It has been argued that the level of individual actualizing
contributes to not only the success of the individual, but also to the
success of the organization. The present study used a profile analysis
to examine the relationship between corporate organizational levels and
reported degree of self-actualizing as measured by the Personal
Orientation Inventory for 149 managers and employees spanning four
corporate hierarchical levels. It was found that the individuals in the
different hierarchical levels did exhibit parallel POI profile patterns
but did not exhibit different levels of actualizing. Individuals at the
higher organizational levels rated their job as more important than did
those at lower levels. The level of self-actualizing was correlated to
job satisfaction regardless of the hierarchical level, and level of
actualizing was correlated to type of work environment. Implications for
the psychological and business disciplines are discussed.
The relationship between individual motivation and performance in
the corporate work environment has been of interest to psychologists for
decades, as evidenced by the writings of Deci and Ryan (2000), Herzberg
(1966), Maslow (1971), McClelland (1984), and McGregor (1960). More
recently, this relationship has been elaborated by business theorists,
such as de Geus (1997, 1997a), Garfield (1986), and Senge, Kleiner,
Roberts, Ross, and Smith (1994), who view individual motivation and
growth as a vital factor for effective business performance. However,
some of these theorists (Deci & Ryan, 1985; Garfield, 1986;
Herzberg, 1966; Maslow, 1971; McGregor, 1960; Smither, 1984) have
expressed concerns that many corporate environments have frustrated or
even diminished individual motivation, thereby decreasing overall
organizational performance. These theorists have argued that unless
organizations created the opportunities for personal development, the
potential for organizational growth would be limited or stifled. If
employees have been operating at only a fraction of their potential, as
some researchers have argued (Garfield, 1992; Ladenberger, 1970; Wilson
& Wilson, 1998), businesses could have increased their productivity
either by increasing the employees' individual performances, or by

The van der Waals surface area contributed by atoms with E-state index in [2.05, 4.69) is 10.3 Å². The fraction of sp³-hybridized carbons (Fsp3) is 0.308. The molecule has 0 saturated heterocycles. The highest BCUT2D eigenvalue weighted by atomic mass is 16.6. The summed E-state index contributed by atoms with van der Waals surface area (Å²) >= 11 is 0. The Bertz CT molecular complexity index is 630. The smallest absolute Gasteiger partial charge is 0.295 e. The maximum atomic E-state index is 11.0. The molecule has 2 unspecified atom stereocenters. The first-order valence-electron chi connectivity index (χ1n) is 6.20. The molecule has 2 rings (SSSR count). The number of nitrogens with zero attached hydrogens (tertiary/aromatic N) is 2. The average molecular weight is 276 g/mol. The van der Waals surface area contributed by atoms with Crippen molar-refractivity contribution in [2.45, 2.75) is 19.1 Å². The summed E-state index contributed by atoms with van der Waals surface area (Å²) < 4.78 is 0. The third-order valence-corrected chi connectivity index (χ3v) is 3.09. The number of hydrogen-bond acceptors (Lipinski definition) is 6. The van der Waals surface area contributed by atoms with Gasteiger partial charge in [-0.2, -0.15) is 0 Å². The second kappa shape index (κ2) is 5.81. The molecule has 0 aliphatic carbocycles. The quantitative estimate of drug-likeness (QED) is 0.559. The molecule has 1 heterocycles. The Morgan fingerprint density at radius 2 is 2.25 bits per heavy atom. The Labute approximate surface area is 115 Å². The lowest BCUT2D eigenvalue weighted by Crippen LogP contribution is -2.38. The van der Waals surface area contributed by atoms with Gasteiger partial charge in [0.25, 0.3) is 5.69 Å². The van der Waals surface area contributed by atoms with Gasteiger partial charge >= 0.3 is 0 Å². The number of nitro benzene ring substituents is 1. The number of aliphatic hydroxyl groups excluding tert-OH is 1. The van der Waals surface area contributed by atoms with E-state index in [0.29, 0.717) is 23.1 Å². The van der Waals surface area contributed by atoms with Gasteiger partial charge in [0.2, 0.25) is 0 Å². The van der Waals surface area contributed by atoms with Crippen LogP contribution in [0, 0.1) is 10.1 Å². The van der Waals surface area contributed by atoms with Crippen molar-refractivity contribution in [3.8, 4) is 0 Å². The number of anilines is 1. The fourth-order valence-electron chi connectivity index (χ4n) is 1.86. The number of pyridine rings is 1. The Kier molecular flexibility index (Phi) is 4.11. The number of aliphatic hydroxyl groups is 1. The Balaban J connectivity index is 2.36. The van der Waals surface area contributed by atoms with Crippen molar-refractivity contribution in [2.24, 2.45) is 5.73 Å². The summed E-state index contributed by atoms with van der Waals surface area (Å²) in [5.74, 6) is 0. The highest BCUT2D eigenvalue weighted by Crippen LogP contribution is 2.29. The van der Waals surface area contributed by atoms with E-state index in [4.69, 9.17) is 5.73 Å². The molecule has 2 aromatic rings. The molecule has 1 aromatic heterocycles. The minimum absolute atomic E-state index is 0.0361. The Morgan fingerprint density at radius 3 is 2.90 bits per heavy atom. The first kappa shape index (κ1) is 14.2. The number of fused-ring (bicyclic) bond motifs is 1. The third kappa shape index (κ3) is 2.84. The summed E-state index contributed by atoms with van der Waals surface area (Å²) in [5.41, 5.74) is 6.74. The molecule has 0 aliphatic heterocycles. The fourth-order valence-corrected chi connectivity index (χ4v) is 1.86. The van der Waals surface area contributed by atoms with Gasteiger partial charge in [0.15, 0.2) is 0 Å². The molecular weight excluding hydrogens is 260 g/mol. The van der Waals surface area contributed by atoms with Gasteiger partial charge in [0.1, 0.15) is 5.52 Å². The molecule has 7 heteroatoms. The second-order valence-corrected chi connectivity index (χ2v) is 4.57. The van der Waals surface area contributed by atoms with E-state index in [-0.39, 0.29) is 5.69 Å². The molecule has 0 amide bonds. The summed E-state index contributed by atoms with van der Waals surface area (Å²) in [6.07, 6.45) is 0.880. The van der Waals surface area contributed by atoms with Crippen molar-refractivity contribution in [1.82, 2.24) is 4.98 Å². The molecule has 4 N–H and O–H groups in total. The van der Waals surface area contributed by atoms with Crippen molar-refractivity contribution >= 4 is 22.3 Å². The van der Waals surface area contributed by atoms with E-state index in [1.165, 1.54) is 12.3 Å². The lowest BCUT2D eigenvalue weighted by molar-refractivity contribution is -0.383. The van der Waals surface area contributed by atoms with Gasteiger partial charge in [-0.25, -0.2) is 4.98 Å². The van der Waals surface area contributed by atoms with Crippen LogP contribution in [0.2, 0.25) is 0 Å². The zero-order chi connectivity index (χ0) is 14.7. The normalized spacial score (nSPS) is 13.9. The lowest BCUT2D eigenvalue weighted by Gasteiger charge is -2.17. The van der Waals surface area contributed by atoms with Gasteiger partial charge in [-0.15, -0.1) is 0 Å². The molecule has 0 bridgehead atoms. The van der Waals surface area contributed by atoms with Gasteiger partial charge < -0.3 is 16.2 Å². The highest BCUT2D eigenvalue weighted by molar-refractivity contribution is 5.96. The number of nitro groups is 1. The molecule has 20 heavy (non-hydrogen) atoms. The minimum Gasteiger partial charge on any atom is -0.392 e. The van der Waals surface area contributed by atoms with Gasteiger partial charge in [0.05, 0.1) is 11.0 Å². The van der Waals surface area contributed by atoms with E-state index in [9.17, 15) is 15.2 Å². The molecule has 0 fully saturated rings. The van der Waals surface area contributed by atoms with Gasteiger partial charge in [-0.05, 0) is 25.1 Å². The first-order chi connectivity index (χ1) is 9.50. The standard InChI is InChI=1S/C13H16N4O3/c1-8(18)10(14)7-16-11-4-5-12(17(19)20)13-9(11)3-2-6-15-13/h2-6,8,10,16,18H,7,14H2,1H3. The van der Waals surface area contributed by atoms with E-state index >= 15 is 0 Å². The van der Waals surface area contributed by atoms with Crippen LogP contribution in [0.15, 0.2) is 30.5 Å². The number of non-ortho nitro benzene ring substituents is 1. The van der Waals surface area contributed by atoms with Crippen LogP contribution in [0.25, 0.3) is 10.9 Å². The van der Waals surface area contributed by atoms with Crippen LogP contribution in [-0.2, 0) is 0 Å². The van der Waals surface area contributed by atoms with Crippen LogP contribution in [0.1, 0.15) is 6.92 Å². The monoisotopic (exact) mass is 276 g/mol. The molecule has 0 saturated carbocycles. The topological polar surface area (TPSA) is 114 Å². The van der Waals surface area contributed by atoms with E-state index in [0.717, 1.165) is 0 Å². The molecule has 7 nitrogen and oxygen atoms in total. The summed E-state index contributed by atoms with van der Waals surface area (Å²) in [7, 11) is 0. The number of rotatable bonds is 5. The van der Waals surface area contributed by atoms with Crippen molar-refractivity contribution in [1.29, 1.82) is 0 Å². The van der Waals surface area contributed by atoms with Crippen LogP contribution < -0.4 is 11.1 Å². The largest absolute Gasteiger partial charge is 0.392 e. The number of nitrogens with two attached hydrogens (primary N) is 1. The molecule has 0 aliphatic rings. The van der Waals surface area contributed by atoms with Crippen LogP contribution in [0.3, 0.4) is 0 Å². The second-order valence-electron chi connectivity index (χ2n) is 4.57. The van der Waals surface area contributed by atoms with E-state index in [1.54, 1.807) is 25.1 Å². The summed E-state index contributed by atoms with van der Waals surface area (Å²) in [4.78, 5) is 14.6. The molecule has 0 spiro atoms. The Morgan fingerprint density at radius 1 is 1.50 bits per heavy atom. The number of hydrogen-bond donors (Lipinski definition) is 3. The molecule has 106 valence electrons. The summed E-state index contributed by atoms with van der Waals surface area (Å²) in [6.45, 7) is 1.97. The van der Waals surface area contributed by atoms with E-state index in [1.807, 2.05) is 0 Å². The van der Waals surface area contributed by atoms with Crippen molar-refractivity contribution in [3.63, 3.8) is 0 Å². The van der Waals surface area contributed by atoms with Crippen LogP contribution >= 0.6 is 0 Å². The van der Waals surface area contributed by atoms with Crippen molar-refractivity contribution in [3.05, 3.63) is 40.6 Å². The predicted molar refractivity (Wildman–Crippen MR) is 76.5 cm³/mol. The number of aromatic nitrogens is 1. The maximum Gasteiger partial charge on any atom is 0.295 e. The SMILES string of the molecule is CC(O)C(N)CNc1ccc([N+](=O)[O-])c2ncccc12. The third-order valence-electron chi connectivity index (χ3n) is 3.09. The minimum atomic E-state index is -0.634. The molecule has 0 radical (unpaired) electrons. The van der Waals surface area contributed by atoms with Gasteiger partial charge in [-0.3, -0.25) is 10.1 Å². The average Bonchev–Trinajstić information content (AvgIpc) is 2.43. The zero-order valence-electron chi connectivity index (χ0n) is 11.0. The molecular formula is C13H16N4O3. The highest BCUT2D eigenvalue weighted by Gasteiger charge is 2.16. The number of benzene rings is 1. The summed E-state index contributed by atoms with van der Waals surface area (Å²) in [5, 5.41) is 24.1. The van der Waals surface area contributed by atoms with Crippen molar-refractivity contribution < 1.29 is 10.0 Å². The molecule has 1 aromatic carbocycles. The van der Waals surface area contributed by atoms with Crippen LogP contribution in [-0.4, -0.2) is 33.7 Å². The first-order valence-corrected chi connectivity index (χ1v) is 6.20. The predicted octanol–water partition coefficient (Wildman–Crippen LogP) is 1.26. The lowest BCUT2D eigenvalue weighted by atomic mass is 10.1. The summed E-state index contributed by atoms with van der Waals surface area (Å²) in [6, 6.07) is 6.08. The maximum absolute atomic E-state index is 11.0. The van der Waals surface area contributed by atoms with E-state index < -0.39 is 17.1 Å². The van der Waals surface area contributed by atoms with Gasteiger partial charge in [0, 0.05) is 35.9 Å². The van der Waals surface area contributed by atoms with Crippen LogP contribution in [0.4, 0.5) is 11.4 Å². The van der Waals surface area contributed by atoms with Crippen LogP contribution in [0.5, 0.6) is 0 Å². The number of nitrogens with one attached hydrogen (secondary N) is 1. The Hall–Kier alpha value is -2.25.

more fully utilizing this untapped employee potential. It has been
asserted for decades that business leaders could have unleashed this
potential by allowing employees to become more fully functioning
individuals (McGregor, 1960; Garfield, 1992). These leaders may have
achieved higher productivity and performance if they created an
organizational environment that supported what Maslow (1971) described
Maslow (1971) identified people who are self-actualizing as those
who engage in work as something they love, so much so that, for them,
the traditional dichotomy between the drudgery of work and the
experience of joy disappeared. Shostrom (1987) elaborated on
Maslow's original descriptions of the self-actualizing person as
one who is more fully functioning, actively developing and utilizing all
of his or her unique capabilities or potentialities.
Research findings have suggested that the level of individual
actualization contributed not only to the success of the individual but
also to the success of the organization. A number of studies in
industrial settings have investigated these relationships. Ladenberger
(1970) found a relationship between individual self-actualizing and the
hierarchical level of the individual within an organization. Lessner and
Knapp (1974) found what appeared to be a relationship between the
self-actualizing characteristics of the entrepreneur and the growth of
the firm. Margulies (1969) identified a relationship between an
organization's culture and the level of employee self-actualizing.
It is clear that research literature provided some support for the
argument that the level of individual self-actualizing is beneficial to
both the individual and to the individual's organization.
Margulies' (1969) research investigated self-actualization as it
related to organizational climate and culture, but not as it related to
hierarchical level. What remains unclear is the degree to which this
relationship holds at all hierarchical levels within organizations.
Ladenberger (1970) examined the levels of self-actualizing of only the
top and middle management levels, but recommended the addition of other
segments of the working population.
The current study was undertaken to further explore this
relationship between individual self-actualizing and level of
organizational responsibility by examining levels of self-actualization
at four functional (hierarchical) levels, from worker to top management,
within hierarchical organizations.
There were two facets to this investigation. One facet addressed
the actualizing characteristics of individuals at different functional
levels within an organization. Another aspect evaluated the relationship
between leader and employee self-actualization, to address the issue of
whether functional level or organizational role is related to individual
Three separate hypotheses were proposed:
Hypothesis 1. Based on Margulies' (1969) findings that
organizational culture impact employee self-actualizing, it was expected
that the profiles or subscale elevation patterns of self-actualization
for the four organizational hierarchical levels will be parallel. In
other words, the shapes of the calculated profiles, independent of the
degree of self-actualizing, will be the same for all organizational
Hypothesis 2. Following Ladenberger's (1970) conclusion that
individual self-actualizing is related to hierarchical level within an